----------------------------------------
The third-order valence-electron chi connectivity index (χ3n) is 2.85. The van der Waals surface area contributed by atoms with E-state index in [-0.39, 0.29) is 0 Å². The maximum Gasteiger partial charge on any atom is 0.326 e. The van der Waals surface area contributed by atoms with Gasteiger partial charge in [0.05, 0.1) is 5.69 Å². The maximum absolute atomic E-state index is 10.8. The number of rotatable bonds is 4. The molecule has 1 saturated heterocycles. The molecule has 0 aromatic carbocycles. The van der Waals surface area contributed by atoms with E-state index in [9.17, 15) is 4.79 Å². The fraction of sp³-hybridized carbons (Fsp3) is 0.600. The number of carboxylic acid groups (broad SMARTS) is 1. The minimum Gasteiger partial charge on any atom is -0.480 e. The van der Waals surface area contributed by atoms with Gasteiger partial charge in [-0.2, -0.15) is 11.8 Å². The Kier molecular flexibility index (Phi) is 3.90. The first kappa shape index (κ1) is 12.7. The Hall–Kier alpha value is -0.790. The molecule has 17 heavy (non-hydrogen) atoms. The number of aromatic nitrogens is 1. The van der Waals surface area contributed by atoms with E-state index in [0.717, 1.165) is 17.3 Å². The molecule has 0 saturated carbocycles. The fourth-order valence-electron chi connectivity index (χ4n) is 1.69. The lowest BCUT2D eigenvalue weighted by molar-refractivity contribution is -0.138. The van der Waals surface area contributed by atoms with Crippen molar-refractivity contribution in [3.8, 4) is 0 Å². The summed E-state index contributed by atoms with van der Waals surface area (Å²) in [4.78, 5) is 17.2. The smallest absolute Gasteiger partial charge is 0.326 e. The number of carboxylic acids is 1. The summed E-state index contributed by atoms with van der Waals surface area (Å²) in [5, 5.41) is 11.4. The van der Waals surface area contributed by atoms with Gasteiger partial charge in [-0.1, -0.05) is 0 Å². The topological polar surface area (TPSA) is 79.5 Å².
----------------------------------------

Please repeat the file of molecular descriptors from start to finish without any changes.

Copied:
The third-order valence-electron chi connectivity index (χ3n) is 2.85. The van der Waals surface area contributed by atoms with E-state index in [-0.39, 0.29) is 0 Å². The maximum Gasteiger partial charge on any atom is 0.326 e. The van der Waals surface area contributed by atoms with Gasteiger partial charge in [0.05, 0.1) is 5.69 Å². The maximum absolute atomic E-state index is 10.8. The number of rotatable bonds is 4. The molecule has 1 saturated heterocycles. The molecule has 0 aromatic carbocycles. The van der Waals surface area contributed by atoms with E-state index in [9.17, 15) is 4.79 Å². The fraction of sp³-hybridized carbons (Fsp3) is 0.600. The number of carboxylic acid groups (broad SMARTS) is 1. The minimum Gasteiger partial charge on any atom is -0.480 e. The van der Waals surface area contributed by atoms with Gasteiger partial charge in [-0.2, -0.15) is 11.8 Å². The Kier molecular flexibility index (Phi) is 3.90. The first kappa shape index (κ1) is 12.7. The Hall–Kier alpha value is -0.790. The molecule has 17 heavy (non-hydrogen) atoms. The number of aromatic nitrogens is 1. The van der Waals surface area contributed by atoms with E-state index in [0.717, 1.165) is 17.3 Å². The molecule has 0 saturated carbocycles. The fourth-order valence-electron chi connectivity index (χ4n) is 1.69. The lowest BCUT2D eigenvalue weighted by molar-refractivity contribution is -0.138. The van der Waals surface area contributed by atoms with Crippen molar-refractivity contribution in [3.8, 4) is 0 Å². The summed E-state index contributed by atoms with van der Waals surface area (Å²) in [4.78, 5) is 17.2. The smallest absolute Gasteiger partial charge is 0.326 e. The number of carboxylic acids is 1. The summed E-state index contributed by atoms with van der Waals surface area (Å²) in [5, 5.41) is 11.4. The van der Waals surface area contributed by atoms with Gasteiger partial charge in [-0.1, -0.05) is 0 Å². The topological polar surface area (TPSA) is 79.5 Å².